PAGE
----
TOMORROW A gleaming 1920s motorcycle will be presented to the National Museum of Scotland in Edinburgh in place of the rusted heap it parted with almost a year ago.
Restoring the Triumph Junior has been a painstaking process. And all of the work has been carried out by 10 teenagers who previously weren't even capable of turning up for school, or worse, had been thrown out.
Rural and Urban Training Scheme is a charity that uses motorbikes as a means of engaging young people, mainly in the Lothians, who find conventional schooling is not for them. Last year, they worked with 250 children aged nine to 16 on a variety of programmes ranging from a four-week introduction to mechanics to a 10-week course resulting in SQA qualifications in vehicle servicing and tool handling.
The restoration project started in August last year. The bike was supplied by the National Museum of Scotland, the pound;25,000 to run the course by the Heritage Lottery Fund, and the youngsters by Drummond Community High and Leith Academy in Edinburgh.
"The guys involved have all been chronic non-attenders or expelled from school," says Gordon Thom-son, a Ruts project worker. "Basically, the system has not worked for them."
Since the project started, the teenagers have been coming to the Ruts workshop in Gorebridge on either a Tuesday or a Thursday, having been picked up by Gordon in Edinburgh. The vintage bike's transformation began with stripping it down to its component parts, cataloguing every nut and bolt and noting its condition.
"It was a complete and utter wreck," admits Alastair Dodds, principal curator of transport at the National Museum of Scotland. "They have had to source things like new tyres and have even had to manufacture some parts. Parts of the ex- haust, for example, were missing."
Two weeks before the handover, they were piecing the bike back together like a hideously complicated jigsaw.
Daniel MacDonald is 15. For him, the course began as a "legal way" to get out of school. Up until then, he'd been making do with the illegal way skiving. "I didn't go to school," he says. "I never went at all. I just couldn't put up with it. I kept walking out."
He's missed some sessions at Ruts, he admits with an embarrassed smile, but not many. On average, the teenagers have attended well over 80 per cent of the programme. Two dropped out but generally, Gordon says, he's been overwhelmed by the commitment shown. "It's the summer holidays," he points out, "but they're still working."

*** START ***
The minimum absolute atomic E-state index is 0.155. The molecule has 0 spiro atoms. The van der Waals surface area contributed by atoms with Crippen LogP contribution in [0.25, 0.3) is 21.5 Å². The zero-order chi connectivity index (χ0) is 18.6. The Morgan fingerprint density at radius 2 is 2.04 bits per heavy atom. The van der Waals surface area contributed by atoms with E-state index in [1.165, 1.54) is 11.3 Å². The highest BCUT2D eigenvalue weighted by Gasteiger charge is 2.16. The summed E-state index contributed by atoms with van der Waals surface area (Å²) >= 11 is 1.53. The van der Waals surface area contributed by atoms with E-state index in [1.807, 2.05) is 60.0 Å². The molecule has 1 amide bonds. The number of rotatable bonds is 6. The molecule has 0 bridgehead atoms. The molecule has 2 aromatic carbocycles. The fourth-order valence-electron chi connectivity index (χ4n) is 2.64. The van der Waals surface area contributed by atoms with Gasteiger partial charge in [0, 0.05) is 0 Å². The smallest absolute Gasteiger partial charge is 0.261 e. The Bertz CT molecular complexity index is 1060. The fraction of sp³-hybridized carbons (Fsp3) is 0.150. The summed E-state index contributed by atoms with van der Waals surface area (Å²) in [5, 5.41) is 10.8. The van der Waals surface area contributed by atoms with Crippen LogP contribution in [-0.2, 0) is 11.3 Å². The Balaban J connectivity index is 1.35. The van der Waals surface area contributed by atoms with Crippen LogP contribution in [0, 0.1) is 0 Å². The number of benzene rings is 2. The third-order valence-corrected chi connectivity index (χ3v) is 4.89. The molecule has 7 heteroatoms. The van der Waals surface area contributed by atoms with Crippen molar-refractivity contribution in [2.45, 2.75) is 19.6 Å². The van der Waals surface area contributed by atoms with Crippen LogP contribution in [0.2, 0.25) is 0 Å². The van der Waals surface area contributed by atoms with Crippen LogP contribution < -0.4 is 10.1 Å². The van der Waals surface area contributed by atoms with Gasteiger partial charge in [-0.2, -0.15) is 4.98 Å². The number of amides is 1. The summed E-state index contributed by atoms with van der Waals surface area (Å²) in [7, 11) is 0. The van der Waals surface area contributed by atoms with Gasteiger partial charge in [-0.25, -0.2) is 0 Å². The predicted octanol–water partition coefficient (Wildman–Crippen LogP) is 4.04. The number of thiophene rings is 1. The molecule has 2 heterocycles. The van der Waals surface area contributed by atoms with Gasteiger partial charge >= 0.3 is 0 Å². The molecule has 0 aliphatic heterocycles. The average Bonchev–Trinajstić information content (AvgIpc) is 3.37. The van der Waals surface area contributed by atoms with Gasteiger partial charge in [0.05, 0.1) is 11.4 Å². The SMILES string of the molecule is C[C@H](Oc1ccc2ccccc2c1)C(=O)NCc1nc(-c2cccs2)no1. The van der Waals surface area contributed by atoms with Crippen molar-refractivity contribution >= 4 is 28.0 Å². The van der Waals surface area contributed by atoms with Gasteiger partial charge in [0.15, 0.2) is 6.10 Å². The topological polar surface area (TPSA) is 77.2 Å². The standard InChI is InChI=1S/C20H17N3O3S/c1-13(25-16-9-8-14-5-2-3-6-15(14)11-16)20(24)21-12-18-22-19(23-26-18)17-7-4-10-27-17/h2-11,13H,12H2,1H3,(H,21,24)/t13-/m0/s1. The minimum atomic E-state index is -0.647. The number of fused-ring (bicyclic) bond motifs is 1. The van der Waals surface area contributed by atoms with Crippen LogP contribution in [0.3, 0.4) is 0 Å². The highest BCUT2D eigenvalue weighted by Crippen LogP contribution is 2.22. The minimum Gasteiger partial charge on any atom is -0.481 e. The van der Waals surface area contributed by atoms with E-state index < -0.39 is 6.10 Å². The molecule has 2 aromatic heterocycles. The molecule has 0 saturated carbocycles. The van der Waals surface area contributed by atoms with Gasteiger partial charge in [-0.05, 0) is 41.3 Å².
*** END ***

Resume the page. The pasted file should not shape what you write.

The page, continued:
Daniel loves it, he says. "With school you're a lot more restricted," he explains. "You have to go to every class, you get two breaks, but here you can choose what you want to do. At school they treat you like children, whereas here you're given the chance to act like an adult. It shows that you can be responsible."
Daniel has applied to join a mechanics course at Stevenson College in Edinburgh.
Gary Budge, 16, describes himself as "someone with a temper". He has been expelled from two schools, and even though he was kicked out of the last one in February, he has continued to work with Ruts.
"This has been the best experience of my life so far," says Gary. "I want to be a mechanic and to actually do this makes me feel one step closer."
As well as teaching mechanics, the project has had a historical aspect, explains Gordon. The group has set the bike they are restoring in context by grilling experts such as Mr Dodds and visiting the National Museum of Scotland's motorbike collection, which ranges from the first British motorbike to a modern Yamaha.
According to Ali Grant, the Rural and Urban Training Scheme manager, schools feel comfortable sending pupils to Ruts because they know its a "full on" learning experience. "There's a lot of literacy and numeracy involved: calculating fuel ratios, con- verting metric to imperial, reading service manuals," he says.
"For some it encourages them to see the relevance of school, and for others it's a stepping stone to college. To see that personal growth in young people who might otherwise be written off is tremendously rewarding."